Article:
What If You Wore the Same Outfit to Work Every Day for Three Years?

by Laurie Ulster
Originally Published: 

1. You change your outfit three times before heading out the door to work.

2. You get to work and feel like you’re too dressed up.

3. You get to work and realize you’re too casual.

4. You have an important meeting to go to, and spend more time worrying about what you’re wearing to it than prepping for whatever information you might need to have at your fingertips.

Sound familiar?

Sometimes our clothes, and our worries about whether they’re appropriate or not, can keep our wheels spinning. So Matilda Kahl, art director at one of the biggest ad agencies in New York, finally threw in the towel one day and created a uniform.

She went out and bought a six pairs of black trousers, and 15 white shirts, plus a black blazer for the colder months. To add a personal touch, she included a custom-made black leather rosette. She bought all the pieces in one day, and then she was done. Done fussing, done worrying, and done shopping. Done!

And then she wore that outfit every day for three years.

This isn’t a new idea, she points out. “There’s a group of people that have embraced this way of dressing for years—they call it a suit,” she says in the piece she wrote for Harper’s Bazaar, which has already been shared over 92,000 times.

She admits that she did get some strange reactions to her uniform. Some people asked if she was doing it for a bet, and a few even asked if she’d joined a religious sect. (One that requires a leather bow around the neck?) But the truth is, she’s in some pretty successful company. Mark Zuckerberg is usually seen in jeans and a gray t-shirt, and Steve Jobs wore jeans, sneakers, and a black turtleneck every day. President Obama wears the same gray or blue suits every day, too. If those three aren’t smart enough for you, how about Albert Einstein? Like Kahl, he got tired of wasting time every morning deciding what to wear, so he bought a couple of different versions of the same gray suit, eliminating the problem.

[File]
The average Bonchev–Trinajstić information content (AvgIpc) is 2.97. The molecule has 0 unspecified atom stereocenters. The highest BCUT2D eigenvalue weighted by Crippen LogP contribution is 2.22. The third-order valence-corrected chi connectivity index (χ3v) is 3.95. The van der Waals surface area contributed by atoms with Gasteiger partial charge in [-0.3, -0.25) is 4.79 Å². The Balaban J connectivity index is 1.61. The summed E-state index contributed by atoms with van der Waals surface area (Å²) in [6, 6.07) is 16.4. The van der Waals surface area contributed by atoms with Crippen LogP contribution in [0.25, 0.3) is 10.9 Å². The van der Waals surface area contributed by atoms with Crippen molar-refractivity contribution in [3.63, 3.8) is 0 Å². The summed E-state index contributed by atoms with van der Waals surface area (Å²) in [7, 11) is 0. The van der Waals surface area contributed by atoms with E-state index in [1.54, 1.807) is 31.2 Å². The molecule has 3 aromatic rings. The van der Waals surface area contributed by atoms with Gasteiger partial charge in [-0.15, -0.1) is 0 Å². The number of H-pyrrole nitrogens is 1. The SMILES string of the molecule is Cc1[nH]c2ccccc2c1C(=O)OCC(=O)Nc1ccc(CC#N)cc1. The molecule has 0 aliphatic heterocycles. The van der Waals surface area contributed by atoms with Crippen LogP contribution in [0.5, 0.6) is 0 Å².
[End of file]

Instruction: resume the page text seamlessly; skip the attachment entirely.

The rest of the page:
There aren’t any women in this illustrious group, unsurprisingly. For women, the pressure to wear interesting outfits is much greater than for men, but Matilda Kahl changed the game all by herself, choosing a uniform she knew would satisfy all her workplace wardrobe requirements and take the daily decision and fretting time away, permanently. I have to admit, I’m a little jealous, even if my somewhat standard uniform is a pair of jeans and a striped t-shirt. You’d be amazed how long a person can spend trying to figure out which striped t-shirt to wear, even when it probably looks the same to everybody else.

Kahl says she’s done some of her best work since she stopped spending so much time on her wardrobe, although she did get a laugh when she found out that a VP at the agency where she used to work became concerned after seeing her in the same outfit day after day. The VP thought that Kahl couldn’t afford new clothes, and started working on getting her a raise. Sadly, she never did get that extra money, but the potential is there. Seems like another good reason to give this a shot, right?

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